Business profits vs. human rights. So do critics of trade with China frame the debate. But freer trade is likely to advance human rights, as well as boost business profits.
For years, Congress has voted annually on permitting ”normal trading relations” with China. Now the Clinton administration is advocating permanent status (PNTR) for Beijing, which would allow China to enter the World Trade Organization.
Lobbying furiously for a yes vote is American business. Without doubt, trade with China, now about $95 billion both ways, is economically beneficial: Some 200,000 Americans are directly employed providing exports to China.
Much more would be possible with a more open economy. Western firms, investors and exporters alike, have found China to be a tough market. Companies cite rising labor costs, market access restrictions, high taxes and customs duties and corruption.
But PNTR critics don’t care about increased profits. Columnist Abe Rosenthal cites ”Beijing’s human rights crimes.” The AFL-CIO denounces Chinese labor practices (while actually worrying most about increased imports).
The Weekly Standard complains about China’s ”threats to attack Taiwan.”
Frank Gaffney of the Center for Security Policy worries about Chinese nuclear developments posing ”a new threat to this country.”
Obviously, it would be easier to grant PNTR if China was capitalist and democratic. It is neither. But the most important question is: What policy, economic integration or isolation, is most likely to move China toward capitalism and democracy?
To ask the question is to answer it. Membership in the WTO might not sweep away all of Beijing’s economic restrictions, but despite determined internal opposition, the regime has made significant market‐opening concessions.
As my Cato Institute colleague Mark Groombridge puts it, ”A vote in favor of extending PNTR to China is a vote for reform of the Chinese economy.” Indeed, the United States has received more than just promises.
Beijing has begun revamping the banking sector. Government officials are planning to relax investment and trade controls, and Chinese companies are maneuvering to better meet anticipated international competition.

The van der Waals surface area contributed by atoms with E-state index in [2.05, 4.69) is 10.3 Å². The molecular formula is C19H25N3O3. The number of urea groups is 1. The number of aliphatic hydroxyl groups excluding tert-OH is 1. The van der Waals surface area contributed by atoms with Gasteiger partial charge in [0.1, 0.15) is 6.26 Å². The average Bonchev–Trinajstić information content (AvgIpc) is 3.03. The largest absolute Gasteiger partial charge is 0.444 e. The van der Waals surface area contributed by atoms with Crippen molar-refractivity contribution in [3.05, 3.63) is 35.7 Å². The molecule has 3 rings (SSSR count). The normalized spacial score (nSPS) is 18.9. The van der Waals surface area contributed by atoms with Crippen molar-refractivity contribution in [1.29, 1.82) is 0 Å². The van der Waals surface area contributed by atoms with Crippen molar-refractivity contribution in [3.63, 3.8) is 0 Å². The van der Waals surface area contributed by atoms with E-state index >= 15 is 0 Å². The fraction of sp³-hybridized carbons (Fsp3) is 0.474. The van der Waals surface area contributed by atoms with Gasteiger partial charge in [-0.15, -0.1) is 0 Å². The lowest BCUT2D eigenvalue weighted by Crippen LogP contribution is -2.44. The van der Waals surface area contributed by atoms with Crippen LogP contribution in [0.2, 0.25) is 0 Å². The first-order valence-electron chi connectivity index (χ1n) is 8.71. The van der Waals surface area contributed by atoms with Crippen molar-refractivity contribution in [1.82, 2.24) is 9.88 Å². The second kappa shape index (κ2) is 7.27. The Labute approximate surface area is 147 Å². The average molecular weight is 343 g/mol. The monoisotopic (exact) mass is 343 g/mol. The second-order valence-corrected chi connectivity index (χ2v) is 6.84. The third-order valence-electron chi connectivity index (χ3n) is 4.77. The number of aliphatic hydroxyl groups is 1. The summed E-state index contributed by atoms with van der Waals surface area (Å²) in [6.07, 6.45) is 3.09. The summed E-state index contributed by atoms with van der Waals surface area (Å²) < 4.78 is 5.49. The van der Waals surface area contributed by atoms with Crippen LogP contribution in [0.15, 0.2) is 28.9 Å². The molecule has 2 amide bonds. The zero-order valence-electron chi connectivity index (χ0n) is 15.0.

Although market reforms do not guarantee greater respect for human rights, economic prosperity brought increased pressure for democracy in such countries as South Korea and Taiwan. In China itself, political decentralization and personal autonomy have been expanding. Particularly dramatic has been the growth of private associations and companies.
The communist leadership will undoubtedly resist future democratization; in fact, military and security agencies resolutely opposed the WTO accord. However, the greater people’s access to the tools of freedom, such as computers, the larger the number of private power centers, such as businesses, and the increased autonomy of subordinate governments, such as the coastal trading provinces, the greater the pressure for change.
Isolation would merely give the central authorities a pretext to crack down. Notably, religious groups like Ned Graham’s East Gates Ministries support continued trade with China.
Finally, while Beijing could end up as an enemy of the United States, such a result is not preordained. China threatens not America, but America’s domination of East Asia. The best response would be to step back and encourage U.S. allies to defend their own interests.
Anyway, since Beijing’s future is not predetermined, Washington should adopt policies, such as freer trade, more likely to encourage friendship than hostility. It is for this reason that Taiwan, despite China’s persistent threats, supports Beijing’s entry in the WTO.
The silliest argument against PNTR is that Chinese imports would overwhelm U.S. industry. In fact, American workers are far more productive than their Chinese counterparts.
Moreover, Beijing’s manufacturing exports to the United States remain small about half the level of those from Mexico. PNTR would create far more export opportunities for American than Chinese concerns. Estimates of the likely increase in U.S. exports range up to $13 billion annually.
There is another issue: The right to trade is a basic human right.
Fundamental to one’s humanity is the freedom to peacefully exchange the product of one’s labor with others. If Americans want to buy, say, toys, clothes or Christmas ornaments from Chinese rather than U.S. firms, they have a moral right to do so.
That trade should be free does not mean anything goes. Congress can rightly restrict trade with security implications: Americans need not improve the accuracy of Chinese ICBMs, for instance. And goods produced by forced labor in prison camps do not represent free trade.
Moreover, American officials should challenge Beijing to respect the rights of its citizens. U.S. taxpayers should not be forced to subsidize the Chinese government through the Export‐Import Bank, Overseas Private Investment Corp. and foreign aid agencies.
Everyone wants a freer, more democratic China. Granting PNTR to Beijing would make that more likely.